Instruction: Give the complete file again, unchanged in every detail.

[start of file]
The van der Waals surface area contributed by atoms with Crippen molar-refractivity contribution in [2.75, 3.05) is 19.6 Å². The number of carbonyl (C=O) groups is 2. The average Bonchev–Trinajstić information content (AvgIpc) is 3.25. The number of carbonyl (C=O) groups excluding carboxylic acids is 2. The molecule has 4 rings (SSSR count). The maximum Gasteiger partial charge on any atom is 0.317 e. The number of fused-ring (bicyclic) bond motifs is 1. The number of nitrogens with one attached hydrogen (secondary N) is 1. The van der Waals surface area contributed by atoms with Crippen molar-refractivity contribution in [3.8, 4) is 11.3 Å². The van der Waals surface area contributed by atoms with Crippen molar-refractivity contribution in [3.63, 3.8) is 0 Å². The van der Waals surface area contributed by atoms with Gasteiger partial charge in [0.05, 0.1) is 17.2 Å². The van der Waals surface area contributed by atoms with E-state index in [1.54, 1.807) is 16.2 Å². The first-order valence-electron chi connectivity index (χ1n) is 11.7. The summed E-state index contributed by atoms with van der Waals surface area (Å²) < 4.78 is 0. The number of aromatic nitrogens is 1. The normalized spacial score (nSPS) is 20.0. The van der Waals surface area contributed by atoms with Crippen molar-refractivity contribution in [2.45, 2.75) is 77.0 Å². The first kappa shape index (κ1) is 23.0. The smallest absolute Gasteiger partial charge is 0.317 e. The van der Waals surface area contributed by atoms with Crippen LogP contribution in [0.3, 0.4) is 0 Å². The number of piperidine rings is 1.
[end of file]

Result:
The van der Waals surface area contributed by atoms with Crippen molar-refractivity contribution in [2.75, 3.05) is 19.6 Å². The number of carbonyl (C=O) groups is 2. The average Bonchev–Trinajstić information content (AvgIpc) is 3.25. The number of carbonyl (C=O) groups excluding carboxylic acids is 2. The molecule has 4 rings (SSSR count). The maximum Gasteiger partial charge on any atom is 0.317 e. The number of fused-ring (bicyclic) bond motifs is 1. The number of nitrogens with one attached hydrogen (secondary N) is 1. The van der Waals surface area contributed by atoms with Crippen molar-refractivity contribution in [3.8, 4) is 11.3 Å². The van der Waals surface area contributed by atoms with Crippen molar-refractivity contribution in [3.63, 3.8) is 0 Å². The van der Waals surface area contributed by atoms with Gasteiger partial charge in [0.05, 0.1) is 17.2 Å². The van der Waals surface area contributed by atoms with E-state index in [1.54, 1.807) is 16.2 Å². The first-order valence-electron chi connectivity index (χ1n) is 11.7. The summed E-state index contributed by atoms with van der Waals surface area (Å²) < 4.78 is 0. The number of aromatic nitrogens is 1. The normalized spacial score (nSPS) is 20.0. The van der Waals surface area contributed by atoms with Crippen molar-refractivity contribution in [2.45, 2.75) is 77.0 Å². The first kappa shape index (κ1) is 23.0. The smallest absolute Gasteiger partial charge is 0.317 e. The van der Waals surface area contributed by atoms with Crippen LogP contribution in [0.3, 0.4) is 0 Å². The number of piperidine rings is 1.